Oinker Returns

There’s a pink pig with purple spots in the middle of the table, slurping food off plates, grunting and farting in our faces, but we all ignore it. We wait until the noises settle down and then discuss the weather or something that’s ever so polite. We all see, hear and smell the thing but refuse to acknowledge its existence.

Life isn’t always pretty, but ignoring it doesn’t make it go away. Many times ignoring something just makes the matter worse. Ever see pigs going after the guys with the feed bucket? They’re determined little porkers, and there isn’t any way he’d get away with ignoring them.

In that spirit, I’ve begun asking an Oinker of the Day question about things we won’t or don’t want to discuss.

Today’s little piggy is: Is it better to vote for a candidate who “sucks less” than another candidate or to just not vote at all?

— Margo Pierce

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8 Comments on “Oinker Returns”

  1. Sean Says:

    I don’t think abstaining from voting is the solution. If you don’t like either candidate, write one in.


  2. No one person in history was smart enough to invent voting, much less predict its effects, but here is how voting has evolved:
    Voting is the means for preserving the status quo for our parasites we call politicians. (And, face it, the rich, paying for these political charades are buying status quo for their own schemes.)

    It’s like red and black when betting on roulette.
    Does the color make a difference? Duh.
    The difference between politics and roulette is that, in voting you ALWAYS lose.
    I’m a peaceful anarchist. It would be a mistake to spray “Off” on our parasitical politicians.
    The peaceful way to approach it is to not vote, and to persuade your associates to likewise cease and desist and abstain.


  3. I’m disappointed in Democrats and Republicans every day, so I understand why a lot of people eventually stop worrying about it and drop out. The flaw in Mr. Gallaher’s abstention approach is that even if society in general keeps choosing that path, the fat cats can always get enough of their friends to keep voting for them to perpetuate the illusion of democracy and ensure that they maintain the power. Fewer people voting only makes this strategy easier.

    For those who haven’t lost faith in the political process, there are two things you can do. First, look for alternatives. You may not hear about them on the news, but you can find out who else is running with a call to the Board of Elections or League of Women Voters. If you aren’t inspired by Strickland or Blackwell, take a look at Green
    Party candidate Bob Fitrakis or Libertarian Bill Peirce. Or, if it’s early enough and there aren’t any other alternatives, become your own alternative and run for office yourself (it can be done – ask Justin Jeffre).

    If you go to the polls on Election Day and find yourself faced with a choice between
    Tweedledum and Tweedledee, then yes, you’ve got to either vote for the least silly one or go unrepresented. But after that, DON’T GIVE UP. Start making plans for the next time the circus comes to town. Join forces with your friendly neighborhood third party,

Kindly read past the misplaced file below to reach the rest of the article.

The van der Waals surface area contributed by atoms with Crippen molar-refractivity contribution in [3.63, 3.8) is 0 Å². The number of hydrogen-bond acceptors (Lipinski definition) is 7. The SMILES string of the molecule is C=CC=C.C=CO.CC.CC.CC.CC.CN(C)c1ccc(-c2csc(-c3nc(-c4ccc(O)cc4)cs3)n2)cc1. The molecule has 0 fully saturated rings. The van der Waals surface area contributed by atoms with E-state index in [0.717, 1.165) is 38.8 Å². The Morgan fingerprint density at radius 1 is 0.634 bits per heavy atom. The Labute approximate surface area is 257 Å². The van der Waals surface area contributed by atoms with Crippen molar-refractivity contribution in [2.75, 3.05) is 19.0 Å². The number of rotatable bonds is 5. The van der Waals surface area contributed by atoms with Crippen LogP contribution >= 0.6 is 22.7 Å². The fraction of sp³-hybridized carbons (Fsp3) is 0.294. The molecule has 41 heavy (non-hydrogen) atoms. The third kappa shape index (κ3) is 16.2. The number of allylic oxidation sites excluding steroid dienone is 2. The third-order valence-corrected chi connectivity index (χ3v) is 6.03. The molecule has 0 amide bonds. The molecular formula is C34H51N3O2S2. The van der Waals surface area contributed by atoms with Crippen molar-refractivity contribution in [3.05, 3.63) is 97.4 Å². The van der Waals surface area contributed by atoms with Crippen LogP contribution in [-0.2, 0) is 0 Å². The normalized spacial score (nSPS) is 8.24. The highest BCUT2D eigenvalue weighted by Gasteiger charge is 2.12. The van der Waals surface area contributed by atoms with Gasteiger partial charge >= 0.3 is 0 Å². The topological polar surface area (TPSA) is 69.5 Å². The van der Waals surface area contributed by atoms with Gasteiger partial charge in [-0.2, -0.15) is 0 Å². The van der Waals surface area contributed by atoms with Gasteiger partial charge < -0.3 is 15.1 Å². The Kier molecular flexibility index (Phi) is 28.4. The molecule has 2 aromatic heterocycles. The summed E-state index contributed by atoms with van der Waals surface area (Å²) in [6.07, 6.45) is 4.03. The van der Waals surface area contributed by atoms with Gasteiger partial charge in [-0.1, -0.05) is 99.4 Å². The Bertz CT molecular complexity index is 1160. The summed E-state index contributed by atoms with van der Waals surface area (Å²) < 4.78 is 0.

or rally your friends around someone you know can do the job.

    The Southwest Ohio Green Party meets on the second Tuesday of the month at the
    Clifton Recreation Center (320 McAlpin Avenue, off Clifton). Our next meeting is
    October 10th at 7:30 PM.

  4. StephE Says:

    If one abstains from voting they achieve nothing but enlarging the numbers of citizens who appear apathetic to their nation.

    It is better to vote. At least write in a candidate. That way, after the election, you will have a right to complain about the elected.

    If you don’t vote what else are you going to do? Most Americans are too lazy to vote and are certainly going to be too lazy to reform the system.

  5. gerard Says:

    There are more than two parties in this system.

  6. Every Cincinnatian Says:

    Our perception is that being elected to political office is prima facie evidence of criminal wrongdoing.


  7. “the fat cats can always get enough of their friends to keep voting for them to perpetuate the illusion of democracy”

    Not voting is one way to shatter this illusion. (Maybe melt is a better word than shatter.) I’m talking about just continuing to shrink the number of eligible voters voting. Besides, what percent of the population are fat cats, even if we throw in their “friends”? Small.

    “That way, after the election, you will have a right to complain about the elected.”

    Excuse me for bursting your bubble, but I have the right to complain about the elected even if I did not vote. In fact it gives me a wicked tingle.
    Try it!

  8. John Fox Says:

    Politics, like life, just isn’t an easy black-and-white, good-vs.-evil thing — no matter how hard certain people try to convince us that it is. As a voter, you gather as much information as you can and then you make a choice. Very, very rarely is a candidate or a ballot position so far superior to its opponent that it’s a “no brainer” — usually you have to take the baby with the bathwater when you pull the lever on Election Day (or punch the chad or darken the box or touch the computer screen or however you physically vote in your precinct).

    CityBeat recently ran a cover story profile of Senate candidate Sherrod Brown (see http://www.citybeat.com/2006-09-27/cover.shtml), whom I definitely like. Yet this week’s Cleveland Free Times has an article blasting Brown for voting for the offensive prisoner detention bill in Congress (see http://www.freetimes.com/story/4173), suggesting that he’s weasling on his “progressive” values now that he’s in a tight election battle.

    Do I rescind my support for Brown because he supported this horrible bill? I don’t know — I have to think about it.


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